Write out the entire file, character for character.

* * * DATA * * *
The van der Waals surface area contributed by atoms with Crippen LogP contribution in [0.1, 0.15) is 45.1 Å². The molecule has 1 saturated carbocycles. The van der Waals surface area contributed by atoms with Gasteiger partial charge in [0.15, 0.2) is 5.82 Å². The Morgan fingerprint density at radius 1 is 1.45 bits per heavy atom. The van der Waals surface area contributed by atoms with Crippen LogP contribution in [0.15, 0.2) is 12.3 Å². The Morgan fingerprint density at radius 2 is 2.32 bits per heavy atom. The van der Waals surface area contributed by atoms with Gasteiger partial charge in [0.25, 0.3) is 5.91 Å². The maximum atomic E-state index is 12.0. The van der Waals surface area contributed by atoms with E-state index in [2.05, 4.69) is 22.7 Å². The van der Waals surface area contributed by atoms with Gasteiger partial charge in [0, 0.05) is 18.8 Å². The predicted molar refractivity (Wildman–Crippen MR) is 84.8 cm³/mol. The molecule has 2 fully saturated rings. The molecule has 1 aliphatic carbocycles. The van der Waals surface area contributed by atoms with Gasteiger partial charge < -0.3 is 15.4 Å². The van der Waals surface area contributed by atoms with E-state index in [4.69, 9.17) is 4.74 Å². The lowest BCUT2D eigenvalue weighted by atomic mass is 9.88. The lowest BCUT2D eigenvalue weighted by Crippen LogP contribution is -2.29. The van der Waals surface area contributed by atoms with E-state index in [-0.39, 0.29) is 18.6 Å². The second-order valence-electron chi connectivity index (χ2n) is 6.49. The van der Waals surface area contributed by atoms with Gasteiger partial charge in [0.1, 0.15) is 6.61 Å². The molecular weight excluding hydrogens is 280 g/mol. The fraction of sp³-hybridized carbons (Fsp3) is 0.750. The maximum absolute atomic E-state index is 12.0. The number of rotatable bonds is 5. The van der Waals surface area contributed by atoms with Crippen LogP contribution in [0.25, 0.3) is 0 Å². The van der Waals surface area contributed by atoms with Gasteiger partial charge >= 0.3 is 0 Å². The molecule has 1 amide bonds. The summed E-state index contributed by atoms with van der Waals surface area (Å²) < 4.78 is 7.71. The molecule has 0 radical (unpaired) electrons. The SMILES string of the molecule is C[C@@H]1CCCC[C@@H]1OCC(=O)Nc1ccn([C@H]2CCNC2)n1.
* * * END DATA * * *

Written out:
The van der Waals surface area contributed by atoms with Crippen LogP contribution in [0.1, 0.15) is 45.1 Å². The molecule has 1 saturated carbocycles. The van der Waals surface area contributed by atoms with Gasteiger partial charge in [0.15, 0.2) is 5.82 Å². The Morgan fingerprint density at radius 1 is 1.45 bits per heavy atom. The van der Waals surface area contributed by atoms with Crippen LogP contribution in [0.15, 0.2) is 12.3 Å². The Morgan fingerprint density at radius 2 is 2.32 bits per heavy atom. The van der Waals surface area contributed by atoms with Gasteiger partial charge in [0.25, 0.3) is 5.91 Å². The maximum atomic E-state index is 12.0. The van der Waals surface area contributed by atoms with E-state index in [2.05, 4.69) is 22.7 Å². The van der Waals surface area contributed by atoms with Gasteiger partial charge in [0, 0.05) is 18.8 Å². The predicted molar refractivity (Wildman–Crippen MR) is 84.8 cm³/mol. The molecule has 2 fully saturated rings. The molecule has 1 aliphatic carbocycles. The van der Waals surface area contributed by atoms with Gasteiger partial charge < -0.3 is 15.4 Å². The van der Waals surface area contributed by atoms with E-state index in [4.69, 9.17) is 4.74 Å². The lowest BCUT2D eigenvalue weighted by atomic mass is 9.88. The lowest BCUT2D eigenvalue weighted by Crippen LogP contribution is -2.29. The van der Waals surface area contributed by atoms with E-state index in [-0.39, 0.29) is 18.6 Å². The second-order valence-electron chi connectivity index (χ2n) is 6.49. The van der Waals surface area contributed by atoms with Gasteiger partial charge in [0.1, 0.15) is 6.61 Å². The molecular weight excluding hydrogens is 280 g/mol. The fraction of sp³-hybridized carbons (Fsp3) is 0.750. The maximum absolute atomic E-state index is 12.0. The number of rotatable bonds is 5. The van der Waals surface area contributed by atoms with Crippen LogP contribution in [0.25, 0.3) is 0 Å². The van der Waals surface area contributed by atoms with Gasteiger partial charge >= 0.3 is 0 Å². The molecule has 1 amide bonds. The summed E-state index contributed by atoms with van der Waals surface area (Å²) < 4.78 is 7.71. The molecule has 0 radical (unpaired) electrons. The SMILES string of the molecule is C[C@@H]1CCCC[C@@H]1OCC(=O)Nc1ccn([C@H]2CCNC2)n1.